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Speech-Language Pathology

When should I be concerned about a loved one's communication development?


Permian Regional Medical Center proudly offers Speech Therapy for inpatient and outpatient services, which includes:
Pediatric
Adulthood
Geriatric

Pediatrics

BIRTH -- 3 YEARS
1. Feeding Therapy

The primary goals of feeding and swallowing intervention for children are:
To safely support adequate nutrition and hydration, determine the optimum feeding methods/techniques to maximize swallowing safety and feeding efficiency.
Collaborate with family to incorporate dietary preferences.
Attain age-appropriate eating skills in the most normal setting and manner possible (i.e., eat and chew meals with peers in preschool.)
Minimize the risk of pulmonary complications, maximize the quality of life.
Prevent future feeding issues with positive feeding/oral experiences as able, given medical situation.
Help the child eat and drink efficiently and safely to whatever degree possible.
2. Speech and/or language delay
3. Speech and/or language disorder


Pre-school

GENERALLY 3 -- 5 YEARS WHEN CHILDREN ARE NOT OLD ENOUGH TO BE IN PUBLIC SCHOOL, BUT DO ATTEND A PRESCHOOL/PRE-K PROGRAM.
1. Persistent problems with speech/language
- which includes difficulty with the development of speech-sounds, errors in speech, and uses of sound substitutions which result in difficulty understanding the child.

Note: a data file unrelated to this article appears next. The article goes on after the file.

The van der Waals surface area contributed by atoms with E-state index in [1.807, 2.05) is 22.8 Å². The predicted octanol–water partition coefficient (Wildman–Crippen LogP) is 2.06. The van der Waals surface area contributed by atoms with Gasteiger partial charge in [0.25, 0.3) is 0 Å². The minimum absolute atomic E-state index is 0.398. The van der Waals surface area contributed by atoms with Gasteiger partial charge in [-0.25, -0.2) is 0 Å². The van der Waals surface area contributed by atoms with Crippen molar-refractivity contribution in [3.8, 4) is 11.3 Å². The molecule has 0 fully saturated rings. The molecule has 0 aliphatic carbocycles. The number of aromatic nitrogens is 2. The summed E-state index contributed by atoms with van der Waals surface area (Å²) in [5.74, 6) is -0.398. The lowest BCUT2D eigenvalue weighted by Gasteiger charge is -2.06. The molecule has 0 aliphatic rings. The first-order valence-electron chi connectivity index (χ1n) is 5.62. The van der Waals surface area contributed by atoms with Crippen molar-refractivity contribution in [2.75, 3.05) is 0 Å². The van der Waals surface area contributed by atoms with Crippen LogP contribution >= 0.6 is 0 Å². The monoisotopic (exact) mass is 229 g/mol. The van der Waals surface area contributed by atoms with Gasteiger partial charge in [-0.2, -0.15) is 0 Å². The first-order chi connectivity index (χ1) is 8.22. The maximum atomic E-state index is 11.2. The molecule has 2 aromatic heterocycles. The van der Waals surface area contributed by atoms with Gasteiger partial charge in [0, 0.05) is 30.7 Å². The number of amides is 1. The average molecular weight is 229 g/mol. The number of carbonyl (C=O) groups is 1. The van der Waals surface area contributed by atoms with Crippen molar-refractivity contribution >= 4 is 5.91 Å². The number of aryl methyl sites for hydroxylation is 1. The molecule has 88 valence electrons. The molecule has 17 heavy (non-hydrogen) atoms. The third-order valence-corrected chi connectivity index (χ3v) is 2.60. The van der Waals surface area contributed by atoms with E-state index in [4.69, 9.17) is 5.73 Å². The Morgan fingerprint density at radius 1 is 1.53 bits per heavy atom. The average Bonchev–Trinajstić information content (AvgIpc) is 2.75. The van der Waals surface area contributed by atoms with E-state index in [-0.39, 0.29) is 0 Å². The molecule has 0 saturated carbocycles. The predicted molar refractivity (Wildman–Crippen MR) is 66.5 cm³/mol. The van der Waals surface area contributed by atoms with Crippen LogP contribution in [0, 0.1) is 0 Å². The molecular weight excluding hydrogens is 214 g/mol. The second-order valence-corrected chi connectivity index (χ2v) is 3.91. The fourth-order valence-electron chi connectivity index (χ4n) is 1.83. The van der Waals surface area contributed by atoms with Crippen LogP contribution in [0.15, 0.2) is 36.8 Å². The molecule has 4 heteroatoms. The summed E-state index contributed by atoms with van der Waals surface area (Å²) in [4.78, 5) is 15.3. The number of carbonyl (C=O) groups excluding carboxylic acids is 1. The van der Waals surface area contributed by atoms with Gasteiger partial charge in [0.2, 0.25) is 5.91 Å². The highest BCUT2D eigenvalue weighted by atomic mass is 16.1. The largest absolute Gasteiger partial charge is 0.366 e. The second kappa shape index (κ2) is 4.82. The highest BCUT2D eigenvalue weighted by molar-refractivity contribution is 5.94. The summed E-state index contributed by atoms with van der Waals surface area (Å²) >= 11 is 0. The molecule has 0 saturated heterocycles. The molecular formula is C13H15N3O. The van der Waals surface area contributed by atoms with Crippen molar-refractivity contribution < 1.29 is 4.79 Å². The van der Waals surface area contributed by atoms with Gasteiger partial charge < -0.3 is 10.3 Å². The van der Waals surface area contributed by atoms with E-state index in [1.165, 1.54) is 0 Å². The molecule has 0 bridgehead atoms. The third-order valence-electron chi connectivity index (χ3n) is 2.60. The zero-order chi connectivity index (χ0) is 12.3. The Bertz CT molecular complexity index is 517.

2. Stuttering

School Age

CHILDREN FROM KINDERGARTEN -- HIGH SCHOOL
1. Children with more severe delay/disorder

a. Autism
b. Down-Syndrome
c. TBI (Traumatic Brain Injury)
d. CAS (Childhood Apraxia of Speech)
e. Various other genetic disorders
2. Children with hearing issues
(hearing aids, cochlear implants) Aural Rehab-therapy is designed to draw a child's attention to their production of sounds.
3. AAC (Augmented Alternative Communication)
4. Language Difficulties

a. LD (Learning Disability)
b. SLI (Specific Language Impairment)
c. Dyslexia
d. Executive Dysfunction
5. CAPD (Central Auditory Processing Disorder)
6. Pragmatics/Social Interactions


Adults

GENERALLY AFTER HIGH SCHOOL TO RETIREMENT
1. TBI (Traumatic Brain Injury)
2. Dysphagia

Difficulties swallowing due to stroke, TBI, surgery, medications
3. Voice
a. GERD
b. Vocal Nodules
c. Surgery
d. Profession-related Voice Problems
e. Cancer-total laryngectomy-AAC-Voice Prosthesis
4. Aphasia
The breakdown of receptive language, expressive language, or both generally resulting from a stroke or traumatic brain event.
5. AAC (Augmented Alternative Communication)
6. Dysarthria

Motor speech problems generally occurring in damage to brain and cranial/spinal nerves from injury and various diseases
Flaccid - Trauma, Brainstem, stroke, Myasthenia Gravis, Guillain-Barre Syndrome, polio, tumors
Spastic - Stroke, ALS, Traumatic Head injury, Cerebral Anoxia, Brainstem Tumor
Unilateral Upper Motor Stroke, Tumor, TBI
Ataxic - Degenerative Disease, Stroke, Toxic and Metabolic Conditions, Tumor
Hypokinetic - Parkinson's Disease, Stroke
Hyperkinetic - Chorea, Huntington's Disease, Stroke
Mixed - ALS, MS, Multisystem Atrophy, Wilson's Disease

Geriatric

GENERALLY RESIDENTS OF A RETIREMENT COMMUNITY OR NURSING HOME.
1. Dysphagia (swallowing problems.)
2. Stroke
3. Dementia
4. Dysarthria


If you have any questions or would like to schedule and appointment, please contact:

Kevin Roberson M.S., CCC-SLP
Speech-Language Therapy Director
Ph: 432- 464-2423

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